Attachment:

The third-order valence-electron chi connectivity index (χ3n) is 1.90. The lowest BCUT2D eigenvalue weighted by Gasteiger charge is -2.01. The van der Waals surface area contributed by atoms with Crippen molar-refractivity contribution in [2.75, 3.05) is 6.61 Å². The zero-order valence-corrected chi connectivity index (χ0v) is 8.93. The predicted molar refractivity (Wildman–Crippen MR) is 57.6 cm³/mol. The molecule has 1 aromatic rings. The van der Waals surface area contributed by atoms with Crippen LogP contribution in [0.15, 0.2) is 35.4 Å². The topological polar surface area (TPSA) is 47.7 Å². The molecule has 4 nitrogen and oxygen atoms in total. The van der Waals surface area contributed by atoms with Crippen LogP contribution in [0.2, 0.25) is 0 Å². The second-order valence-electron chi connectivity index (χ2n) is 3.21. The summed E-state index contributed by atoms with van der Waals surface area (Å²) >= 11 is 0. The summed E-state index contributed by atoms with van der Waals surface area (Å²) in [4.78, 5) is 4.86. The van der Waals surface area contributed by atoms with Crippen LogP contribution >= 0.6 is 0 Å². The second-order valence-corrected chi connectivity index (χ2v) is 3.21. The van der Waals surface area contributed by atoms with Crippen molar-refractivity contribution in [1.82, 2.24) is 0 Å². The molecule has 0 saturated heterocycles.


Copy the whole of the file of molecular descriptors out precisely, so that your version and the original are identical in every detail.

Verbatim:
The third-order valence-electron chi connectivity index (χ3n) is 1.90. The lowest BCUT2D eigenvalue weighted by Gasteiger charge is -2.01. The van der Waals surface area contributed by atoms with Crippen molar-refractivity contribution in [2.75, 3.05) is 6.61 Å². The zero-order valence-corrected chi connectivity index (χ0v) is 8.93. The predicted molar refractivity (Wildman–Crippen MR) is 57.6 cm³/mol. The molecule has 1 aromatic rings. The van der Waals surface area contributed by atoms with Crippen LogP contribution in [0.15, 0.2) is 35.4 Å². The topological polar surface area (TPSA) is 47.7 Å². The molecule has 4 nitrogen and oxygen atoms in total. The van der Waals surface area contributed by atoms with Crippen LogP contribution in [0.2, 0.25) is 0 Å². The second-order valence-electron chi connectivity index (χ2n) is 3.21. The summed E-state index contributed by atoms with van der Waals surface area (Å²) >= 11 is 0. The summed E-state index contributed by atoms with van der Waals surface area (Å²) in [4.78, 5) is 4.86. The van der Waals surface area contributed by atoms with Crippen LogP contribution >= 0.6 is 0 Å². The second-order valence-corrected chi connectivity index (χ2v) is 3.21. The van der Waals surface area contributed by atoms with Crippen molar-refractivity contribution in [1.82, 2.24) is 0 Å². The molecule has 0 saturated heterocycles.